Pogačar was strong in the favourites group

Just before the top of the Mikuni Pass, Van Aert, Mollema, Gaudu and Fuglsang joined the leading group. The eleven favourites were joined by Schachmann and Yates on the short descent, after which the race took a new turn. All the climbers wanted to get rid of Van Aert, which started the battle for the podium. McNulty and Carapaz were the first to put in a serious attack. They managed to take 25 seconds from the rest, behind that the cooperation was not great.


Wout van Aert – Many people’s favourite

On the fast descent towards the last lap of the circuit, McNulty and Carapaz were able to extend their lead. The chasing group seemed to have resigned itself to the battle for bronze 15 kilometres from the finish. Van Aert made a big effort, so that the difference was reduced to under 20 seconds. The Belgian was still the big engine, because the rest kept to short turns on the front.


Carapaz dropped McNulty for the solo win

Seven kilometres before the finish, the difference between the American/Ecuadorian duo and the Van Aert group was 14 seconds. That suddenly became 20 again because Carapaz rode McNulty of his wheel on a ramp towards the circuit. Behind, the final ignited, with attacks from Gaudu, Urán, Woods and Mollema. Turning onto the Fuji Speedway track, Carapaz had a 30 second lead.


There was no catching Carapaz

That realisation had also filtered through to the chasing group, where they played poker for the silver and bronze medals. A strong Carapaz extended his lead even further in the last kilometres and had plenty of time to celebrate his gold medal. It is only the second Olympic gold medal ever for his country.


Solo win by over a minute for Richard Carapaz

The sprint for second place turned out to be an exciting duel between Van Aert and Pogačar. Thanks to a good jump, the Belgian was just faster than the Slovenian Tour winner, giving him the silver medal. Pogačar took the bronze. Fourth place went to a strong Mollema.


A very close sprint for silver and bronze between Van Aert and Pogačar

Gold medalist, Richard Carapaz (Ecuador): “This is an incredible moment. I took advantage of the best moment there and I had a good companion on the downhill section. I already felt that I had good legs and that is why in the final I went on alone. This is unbelievable. All these feelings don’t even fit in my body, it’s really great. I’ve worked hard to be here and I’m enjoying it. This is something very big for me.”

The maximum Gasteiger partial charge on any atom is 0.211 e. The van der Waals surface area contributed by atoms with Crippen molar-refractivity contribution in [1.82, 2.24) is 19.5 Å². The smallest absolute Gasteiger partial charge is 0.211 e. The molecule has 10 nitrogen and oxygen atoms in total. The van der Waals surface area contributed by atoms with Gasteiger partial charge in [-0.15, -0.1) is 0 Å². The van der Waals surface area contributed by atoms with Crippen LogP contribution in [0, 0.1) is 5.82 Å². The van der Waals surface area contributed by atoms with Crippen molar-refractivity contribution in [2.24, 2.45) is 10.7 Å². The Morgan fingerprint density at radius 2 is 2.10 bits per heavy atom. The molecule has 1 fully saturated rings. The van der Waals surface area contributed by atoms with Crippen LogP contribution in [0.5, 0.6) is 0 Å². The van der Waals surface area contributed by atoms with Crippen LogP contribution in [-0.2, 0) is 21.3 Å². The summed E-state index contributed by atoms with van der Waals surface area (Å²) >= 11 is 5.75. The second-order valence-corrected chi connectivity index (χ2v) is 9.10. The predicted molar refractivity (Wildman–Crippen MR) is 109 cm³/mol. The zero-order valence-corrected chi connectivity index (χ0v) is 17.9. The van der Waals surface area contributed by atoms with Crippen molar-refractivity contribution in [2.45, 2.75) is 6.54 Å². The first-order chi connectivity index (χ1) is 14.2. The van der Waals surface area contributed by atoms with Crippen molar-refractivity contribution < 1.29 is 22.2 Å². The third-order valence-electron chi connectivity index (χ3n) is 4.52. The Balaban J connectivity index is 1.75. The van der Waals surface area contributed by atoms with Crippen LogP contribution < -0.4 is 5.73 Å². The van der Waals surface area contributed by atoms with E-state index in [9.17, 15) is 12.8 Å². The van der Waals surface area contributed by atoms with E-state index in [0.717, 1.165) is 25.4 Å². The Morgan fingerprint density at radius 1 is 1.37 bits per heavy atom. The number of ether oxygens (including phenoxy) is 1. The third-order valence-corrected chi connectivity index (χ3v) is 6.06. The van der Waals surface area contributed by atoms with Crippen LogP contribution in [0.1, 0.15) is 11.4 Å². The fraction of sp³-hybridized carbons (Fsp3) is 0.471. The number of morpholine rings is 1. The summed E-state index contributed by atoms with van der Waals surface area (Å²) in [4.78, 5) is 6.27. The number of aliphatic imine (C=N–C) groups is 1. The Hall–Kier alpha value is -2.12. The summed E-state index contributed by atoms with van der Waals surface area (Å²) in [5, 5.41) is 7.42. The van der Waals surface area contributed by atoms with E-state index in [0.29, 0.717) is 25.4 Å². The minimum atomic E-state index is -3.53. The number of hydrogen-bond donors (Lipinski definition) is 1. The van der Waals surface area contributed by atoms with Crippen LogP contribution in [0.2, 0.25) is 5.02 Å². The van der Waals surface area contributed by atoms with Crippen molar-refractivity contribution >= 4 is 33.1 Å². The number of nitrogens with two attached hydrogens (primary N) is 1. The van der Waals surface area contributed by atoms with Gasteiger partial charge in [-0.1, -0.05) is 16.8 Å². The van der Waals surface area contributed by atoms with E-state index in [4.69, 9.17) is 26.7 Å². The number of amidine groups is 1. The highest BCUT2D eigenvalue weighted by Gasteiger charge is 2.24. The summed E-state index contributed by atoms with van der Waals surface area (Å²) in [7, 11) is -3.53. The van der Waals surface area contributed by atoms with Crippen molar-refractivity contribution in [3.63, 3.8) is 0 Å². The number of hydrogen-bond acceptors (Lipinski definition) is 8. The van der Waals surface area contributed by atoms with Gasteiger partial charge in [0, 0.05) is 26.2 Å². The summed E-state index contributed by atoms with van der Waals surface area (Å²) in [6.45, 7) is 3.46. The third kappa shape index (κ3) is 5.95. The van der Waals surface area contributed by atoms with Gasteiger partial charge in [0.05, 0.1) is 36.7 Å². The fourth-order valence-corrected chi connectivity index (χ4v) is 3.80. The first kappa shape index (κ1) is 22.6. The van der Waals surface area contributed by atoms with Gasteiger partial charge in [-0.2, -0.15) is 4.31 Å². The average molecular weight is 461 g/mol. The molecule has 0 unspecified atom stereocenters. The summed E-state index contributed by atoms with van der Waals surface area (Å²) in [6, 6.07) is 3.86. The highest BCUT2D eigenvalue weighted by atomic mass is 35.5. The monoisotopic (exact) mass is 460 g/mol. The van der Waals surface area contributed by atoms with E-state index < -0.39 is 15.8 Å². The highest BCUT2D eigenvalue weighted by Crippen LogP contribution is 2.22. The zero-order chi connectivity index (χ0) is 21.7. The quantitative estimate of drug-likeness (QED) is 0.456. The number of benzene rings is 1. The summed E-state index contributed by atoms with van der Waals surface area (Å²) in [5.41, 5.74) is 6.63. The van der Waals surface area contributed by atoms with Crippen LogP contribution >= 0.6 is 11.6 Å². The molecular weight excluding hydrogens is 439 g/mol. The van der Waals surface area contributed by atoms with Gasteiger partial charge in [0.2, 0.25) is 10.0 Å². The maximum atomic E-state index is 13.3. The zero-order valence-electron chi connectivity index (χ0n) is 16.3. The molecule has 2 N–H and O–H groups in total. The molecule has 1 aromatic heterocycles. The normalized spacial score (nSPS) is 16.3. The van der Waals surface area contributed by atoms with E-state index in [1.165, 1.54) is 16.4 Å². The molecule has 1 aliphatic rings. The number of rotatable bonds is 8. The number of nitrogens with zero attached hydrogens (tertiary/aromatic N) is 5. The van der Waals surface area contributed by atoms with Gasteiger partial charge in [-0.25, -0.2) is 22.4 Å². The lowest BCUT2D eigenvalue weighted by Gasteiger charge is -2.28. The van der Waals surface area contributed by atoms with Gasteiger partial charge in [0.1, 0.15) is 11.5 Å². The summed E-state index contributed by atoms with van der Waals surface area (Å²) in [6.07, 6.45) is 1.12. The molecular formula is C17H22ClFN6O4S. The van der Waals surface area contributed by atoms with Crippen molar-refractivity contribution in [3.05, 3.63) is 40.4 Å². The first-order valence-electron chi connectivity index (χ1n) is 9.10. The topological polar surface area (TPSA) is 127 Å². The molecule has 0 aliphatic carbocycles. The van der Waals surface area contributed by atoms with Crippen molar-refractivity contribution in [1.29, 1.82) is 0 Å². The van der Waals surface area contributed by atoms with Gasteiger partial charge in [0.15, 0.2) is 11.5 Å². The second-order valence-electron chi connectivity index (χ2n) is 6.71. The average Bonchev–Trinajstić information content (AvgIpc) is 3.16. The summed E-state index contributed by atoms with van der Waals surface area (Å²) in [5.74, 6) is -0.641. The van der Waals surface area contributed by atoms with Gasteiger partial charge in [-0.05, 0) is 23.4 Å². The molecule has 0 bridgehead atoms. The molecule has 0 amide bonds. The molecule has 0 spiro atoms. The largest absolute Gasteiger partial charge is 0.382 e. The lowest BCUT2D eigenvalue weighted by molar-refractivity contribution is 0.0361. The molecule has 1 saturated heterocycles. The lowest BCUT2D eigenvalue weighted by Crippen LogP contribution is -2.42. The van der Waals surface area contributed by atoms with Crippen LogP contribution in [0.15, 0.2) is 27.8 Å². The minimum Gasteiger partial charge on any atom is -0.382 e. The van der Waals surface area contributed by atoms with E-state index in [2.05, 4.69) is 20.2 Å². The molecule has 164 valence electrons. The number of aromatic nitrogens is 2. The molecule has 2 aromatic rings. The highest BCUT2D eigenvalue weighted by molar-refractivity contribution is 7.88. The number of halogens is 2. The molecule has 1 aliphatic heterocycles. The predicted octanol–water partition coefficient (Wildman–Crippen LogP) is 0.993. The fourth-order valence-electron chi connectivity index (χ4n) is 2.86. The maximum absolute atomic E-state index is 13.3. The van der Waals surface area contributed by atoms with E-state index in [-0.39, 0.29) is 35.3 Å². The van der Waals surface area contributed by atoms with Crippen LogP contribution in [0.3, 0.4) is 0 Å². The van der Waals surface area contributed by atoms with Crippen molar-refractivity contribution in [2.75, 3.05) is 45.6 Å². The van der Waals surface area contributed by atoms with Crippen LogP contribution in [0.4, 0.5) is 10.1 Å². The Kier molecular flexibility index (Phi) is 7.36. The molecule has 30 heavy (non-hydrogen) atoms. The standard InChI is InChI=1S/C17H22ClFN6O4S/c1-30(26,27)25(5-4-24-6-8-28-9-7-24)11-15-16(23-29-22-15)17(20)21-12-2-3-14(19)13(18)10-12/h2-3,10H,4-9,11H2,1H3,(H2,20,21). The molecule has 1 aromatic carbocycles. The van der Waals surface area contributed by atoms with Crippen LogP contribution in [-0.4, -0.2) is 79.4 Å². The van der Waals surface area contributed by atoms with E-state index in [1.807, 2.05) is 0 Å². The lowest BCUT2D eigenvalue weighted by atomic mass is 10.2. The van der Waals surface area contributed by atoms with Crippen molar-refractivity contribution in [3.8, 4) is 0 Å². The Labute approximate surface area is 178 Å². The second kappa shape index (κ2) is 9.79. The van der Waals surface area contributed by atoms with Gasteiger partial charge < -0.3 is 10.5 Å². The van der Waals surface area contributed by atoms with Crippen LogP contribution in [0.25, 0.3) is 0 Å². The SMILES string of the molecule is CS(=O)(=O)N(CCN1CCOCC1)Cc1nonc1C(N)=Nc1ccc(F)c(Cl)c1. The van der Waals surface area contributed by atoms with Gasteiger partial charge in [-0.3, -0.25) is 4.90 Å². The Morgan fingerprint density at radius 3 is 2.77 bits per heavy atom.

Who got it?

Silver medalist, Wout van Aert (Belgium): “I had the legs to win, but both myself and Pogačar were targeted. I therefore think that, as things went now, I made the most of it. On the Mikuni Pass I chose to ride at my own pace, I knew I shouldn’t force it. I might not come back, but that’s how I thought I had to try. I tried to force something myself. While McNulty was blown back on his own, he (Carapaz) stayed ahead. Then you are the strongest. Of course he is a beautiful champion. But I am also satisfied. With our Belgian five, we carried out the tactics as we wanted. Then I’m happy to be able to give those guys a medal back.”


2020(1) Olympic road race podium

Olympic Games – Men’s Road Race Result:
1. Richard Carapaz (Ecuador) in 6:05:26
2. Wout van Aert (Belgium) at 01:07
3. Tadej Pogačar (Slovenia)
4. Bauke Mollema (Netherlands)
5. Michael Woods (Canada)
6. Brandon McNulty (USA)
7. David Gaudu (France)
8. Rigoberto Uran (Colombia)
9. Adam Yates (Great Britain)
10. Max Schachmann (Germany)
11. Michal Kwiatkowski (Poland) at 1:35
12. Jakob Fuglsang (Denmark) at 2:43
13. Joao Almeida (Portugal) at 3:38
14. Alberto Bettiol (Italy)
15. Dylan van Baarle (Netherlands)
16. Daniel Martin (Ireland)
17. Simon Yates (Great Britain)
18. Patrick Konrad (Austria)
19. Rafal Majka (Poland) at 3:40
20. Gianni Moscon (Italy) at 3:42
21. Alexey Lutsenko (Kazakhstan) at 6:20
22. Toms Skujins (Latvia)
23. Gorka Izagirre (Spain)
24. Damiano Caruso (Italy)
25. Marc Hirschi (Switzerland).
*85 riders finished.